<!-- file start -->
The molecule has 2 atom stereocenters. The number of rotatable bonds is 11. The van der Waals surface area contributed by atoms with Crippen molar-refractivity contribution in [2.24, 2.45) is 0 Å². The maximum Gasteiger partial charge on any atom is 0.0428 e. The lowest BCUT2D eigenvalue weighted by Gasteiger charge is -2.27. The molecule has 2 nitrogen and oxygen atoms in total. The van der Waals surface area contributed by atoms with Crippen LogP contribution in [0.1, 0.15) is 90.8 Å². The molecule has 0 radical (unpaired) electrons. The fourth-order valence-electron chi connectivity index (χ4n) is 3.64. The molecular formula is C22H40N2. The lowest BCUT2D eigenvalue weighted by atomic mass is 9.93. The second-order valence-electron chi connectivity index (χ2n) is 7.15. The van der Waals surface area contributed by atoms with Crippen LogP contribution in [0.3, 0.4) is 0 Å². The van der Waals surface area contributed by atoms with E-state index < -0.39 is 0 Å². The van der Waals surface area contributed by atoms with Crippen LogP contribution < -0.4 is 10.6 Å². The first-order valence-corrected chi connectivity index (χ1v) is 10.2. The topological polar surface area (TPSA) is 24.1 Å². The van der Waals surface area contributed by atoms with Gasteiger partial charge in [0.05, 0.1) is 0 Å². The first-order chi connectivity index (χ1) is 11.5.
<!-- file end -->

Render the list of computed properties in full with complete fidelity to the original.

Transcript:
The molecule has 2 atom stereocenters. The number of rotatable bonds is 11. The van der Waals surface area contributed by atoms with Crippen molar-refractivity contribution in [2.24, 2.45) is 0 Å². The maximum Gasteiger partial charge on any atom is 0.0428 e. The lowest BCUT2D eigenvalue weighted by Gasteiger charge is -2.27. The molecule has 2 nitrogen and oxygen atoms in total. The van der Waals surface area contributed by atoms with Crippen LogP contribution in [0.1, 0.15) is 90.8 Å². The molecule has 0 radical (unpaired) electrons. The fourth-order valence-electron chi connectivity index (χ4n) is 3.64. The molecular formula is C22H40N2. The lowest BCUT2D eigenvalue weighted by atomic mass is 9.93. The second-order valence-electron chi connectivity index (χ2n) is 7.15. The van der Waals surface area contributed by atoms with Crippen LogP contribution in [0.3, 0.4) is 0 Å². The van der Waals surface area contributed by atoms with E-state index < -0.39 is 0 Å². The van der Waals surface area contributed by atoms with Crippen LogP contribution < -0.4 is 10.6 Å². The first-order valence-corrected chi connectivity index (χ1v) is 10.2. The topological polar surface area (TPSA) is 24.1 Å². The van der Waals surface area contributed by atoms with Gasteiger partial charge in [0.05, 0.1) is 0 Å². The first-order chi connectivity index (χ1) is 11.5.